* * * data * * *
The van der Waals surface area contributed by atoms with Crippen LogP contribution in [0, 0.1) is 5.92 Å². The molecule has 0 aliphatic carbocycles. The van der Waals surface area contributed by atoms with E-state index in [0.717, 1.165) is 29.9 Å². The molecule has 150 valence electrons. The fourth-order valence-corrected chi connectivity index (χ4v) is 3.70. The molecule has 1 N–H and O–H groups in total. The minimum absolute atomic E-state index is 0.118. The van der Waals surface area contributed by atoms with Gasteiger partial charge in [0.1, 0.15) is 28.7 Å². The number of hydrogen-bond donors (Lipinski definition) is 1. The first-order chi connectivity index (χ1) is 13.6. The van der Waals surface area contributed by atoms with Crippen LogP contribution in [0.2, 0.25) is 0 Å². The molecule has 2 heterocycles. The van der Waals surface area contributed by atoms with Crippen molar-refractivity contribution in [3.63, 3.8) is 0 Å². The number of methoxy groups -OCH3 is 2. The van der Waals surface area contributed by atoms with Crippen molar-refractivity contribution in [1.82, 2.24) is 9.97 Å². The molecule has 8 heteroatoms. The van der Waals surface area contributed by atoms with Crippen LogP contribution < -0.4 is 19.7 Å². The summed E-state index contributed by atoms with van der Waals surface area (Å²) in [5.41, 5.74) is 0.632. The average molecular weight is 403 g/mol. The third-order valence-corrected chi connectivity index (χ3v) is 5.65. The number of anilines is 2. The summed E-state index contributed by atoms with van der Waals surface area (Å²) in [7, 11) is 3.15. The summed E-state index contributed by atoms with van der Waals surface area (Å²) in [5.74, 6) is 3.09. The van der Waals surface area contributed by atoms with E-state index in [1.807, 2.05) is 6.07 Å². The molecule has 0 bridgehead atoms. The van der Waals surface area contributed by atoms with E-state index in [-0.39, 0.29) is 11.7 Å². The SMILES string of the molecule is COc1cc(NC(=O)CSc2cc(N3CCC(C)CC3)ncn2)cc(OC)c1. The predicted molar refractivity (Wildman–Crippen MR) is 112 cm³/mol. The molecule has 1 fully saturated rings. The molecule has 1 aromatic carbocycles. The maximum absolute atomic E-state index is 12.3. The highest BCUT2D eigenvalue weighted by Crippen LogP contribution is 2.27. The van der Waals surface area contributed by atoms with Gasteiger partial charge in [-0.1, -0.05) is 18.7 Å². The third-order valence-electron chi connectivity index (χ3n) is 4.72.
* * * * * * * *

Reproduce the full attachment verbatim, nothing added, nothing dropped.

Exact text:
The van der Waals surface area contributed by atoms with Crippen LogP contribution in [0, 0.1) is 5.92 Å². The molecule has 0 aliphatic carbocycles. The van der Waals surface area contributed by atoms with E-state index in [0.717, 1.165) is 29.9 Å². The molecule has 150 valence electrons. The fourth-order valence-corrected chi connectivity index (χ4v) is 3.70. The molecule has 1 N–H and O–H groups in total. The minimum absolute atomic E-state index is 0.118. The van der Waals surface area contributed by atoms with Gasteiger partial charge in [0.1, 0.15) is 28.7 Å². The number of hydrogen-bond donors (Lipinski definition) is 1. The first-order chi connectivity index (χ1) is 13.6. The van der Waals surface area contributed by atoms with Crippen LogP contribution in [0.2, 0.25) is 0 Å². The molecule has 2 heterocycles. The van der Waals surface area contributed by atoms with Crippen molar-refractivity contribution in [3.63, 3.8) is 0 Å². The number of methoxy groups -OCH3 is 2. The van der Waals surface area contributed by atoms with Crippen molar-refractivity contribution in [1.82, 2.24) is 9.97 Å². The molecule has 8 heteroatoms. The van der Waals surface area contributed by atoms with Crippen LogP contribution < -0.4 is 19.7 Å². The summed E-state index contributed by atoms with van der Waals surface area (Å²) in [5.41, 5.74) is 0.632. The average molecular weight is 403 g/mol. The third-order valence-corrected chi connectivity index (χ3v) is 5.65. The number of anilines is 2. The summed E-state index contributed by atoms with van der Waals surface area (Å²) in [7, 11) is 3.15. The summed E-state index contributed by atoms with van der Waals surface area (Å²) in [5.74, 6) is 3.09. The van der Waals surface area contributed by atoms with E-state index in [1.807, 2.05) is 6.07 Å². The molecule has 0 bridgehead atoms. The van der Waals surface area contributed by atoms with E-state index in [-0.39, 0.29) is 11.7 Å². The SMILES string of the molecule is COc1cc(NC(=O)CSc2cc(N3CCC(C)CC3)ncn2)cc(OC)c1. The predicted molar refractivity (Wildman–Crippen MR) is 112 cm³/mol. The molecule has 1 fully saturated rings. The molecule has 1 aromatic carbocycles. The maximum absolute atomic E-state index is 12.3. The highest BCUT2D eigenvalue weighted by Crippen LogP contribution is 2.27. The van der Waals surface area contributed by atoms with Gasteiger partial charge in [-0.1, -0.05) is 18.7 Å². The third-order valence-electron chi connectivity index (χ3n) is 4.72.